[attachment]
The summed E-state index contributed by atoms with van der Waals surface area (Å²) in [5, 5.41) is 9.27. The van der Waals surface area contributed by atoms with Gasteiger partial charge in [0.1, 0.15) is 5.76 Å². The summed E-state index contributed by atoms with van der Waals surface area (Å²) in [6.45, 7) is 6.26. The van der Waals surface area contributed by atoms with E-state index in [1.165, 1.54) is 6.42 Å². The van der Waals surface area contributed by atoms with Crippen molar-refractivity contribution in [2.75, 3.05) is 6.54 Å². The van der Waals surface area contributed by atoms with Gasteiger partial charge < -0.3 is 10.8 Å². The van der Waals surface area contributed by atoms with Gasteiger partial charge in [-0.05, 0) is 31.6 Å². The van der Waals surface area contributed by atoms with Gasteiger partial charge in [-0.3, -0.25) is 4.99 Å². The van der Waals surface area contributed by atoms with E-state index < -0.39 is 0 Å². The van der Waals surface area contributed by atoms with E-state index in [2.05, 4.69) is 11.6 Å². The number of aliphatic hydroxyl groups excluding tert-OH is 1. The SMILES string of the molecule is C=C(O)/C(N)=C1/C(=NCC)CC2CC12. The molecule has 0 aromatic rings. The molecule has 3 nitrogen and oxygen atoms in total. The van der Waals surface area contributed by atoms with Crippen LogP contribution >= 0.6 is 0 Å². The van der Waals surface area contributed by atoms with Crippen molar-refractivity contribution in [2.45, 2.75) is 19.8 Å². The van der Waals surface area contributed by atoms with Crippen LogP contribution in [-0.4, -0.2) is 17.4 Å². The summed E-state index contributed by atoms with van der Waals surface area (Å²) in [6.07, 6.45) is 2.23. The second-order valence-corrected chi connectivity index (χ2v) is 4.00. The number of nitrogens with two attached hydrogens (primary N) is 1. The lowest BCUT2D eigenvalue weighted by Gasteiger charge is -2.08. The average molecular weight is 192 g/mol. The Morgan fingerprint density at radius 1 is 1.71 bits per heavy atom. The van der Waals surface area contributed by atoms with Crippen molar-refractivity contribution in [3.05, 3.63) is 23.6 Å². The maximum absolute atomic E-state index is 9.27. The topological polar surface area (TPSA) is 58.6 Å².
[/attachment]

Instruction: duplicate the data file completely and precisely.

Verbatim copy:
The summed E-state index contributed by atoms with van der Waals surface area (Å²) in [5, 5.41) is 9.27. The van der Waals surface area contributed by atoms with Gasteiger partial charge in [0.1, 0.15) is 5.76 Å². The summed E-state index contributed by atoms with van der Waals surface area (Å²) in [6.45, 7) is 6.26. The van der Waals surface area contributed by atoms with E-state index in [1.165, 1.54) is 6.42 Å². The van der Waals surface area contributed by atoms with Crippen molar-refractivity contribution in [2.75, 3.05) is 6.54 Å². The van der Waals surface area contributed by atoms with Gasteiger partial charge < -0.3 is 10.8 Å². The van der Waals surface area contributed by atoms with Gasteiger partial charge in [-0.05, 0) is 31.6 Å². The van der Waals surface area contributed by atoms with Gasteiger partial charge in [-0.3, -0.25) is 4.99 Å². The van der Waals surface area contributed by atoms with E-state index < -0.39 is 0 Å². The van der Waals surface area contributed by atoms with E-state index in [2.05, 4.69) is 11.6 Å². The number of aliphatic hydroxyl groups excluding tert-OH is 1. The SMILES string of the molecule is C=C(O)/C(N)=C1/C(=NCC)CC2CC12. The molecule has 0 aromatic rings. The molecule has 3 nitrogen and oxygen atoms in total. The van der Waals surface area contributed by atoms with Crippen LogP contribution >= 0.6 is 0 Å². The van der Waals surface area contributed by atoms with Crippen molar-refractivity contribution in [2.45, 2.75) is 19.8 Å². The van der Waals surface area contributed by atoms with Crippen LogP contribution in [-0.4, -0.2) is 17.4 Å². The summed E-state index contributed by atoms with van der Waals surface area (Å²) in [6.07, 6.45) is 2.23. The second-order valence-corrected chi connectivity index (χ2v) is 4.00. The number of nitrogens with two attached hydrogens (primary N) is 1. The lowest BCUT2D eigenvalue weighted by Gasteiger charge is -2.08. The average molecular weight is 192 g/mol. The Morgan fingerprint density at radius 1 is 1.71 bits per heavy atom. The van der Waals surface area contributed by atoms with Crippen molar-refractivity contribution in [3.05, 3.63) is 23.6 Å². The maximum absolute atomic E-state index is 9.27. The topological polar surface area (TPSA) is 58.6 Å².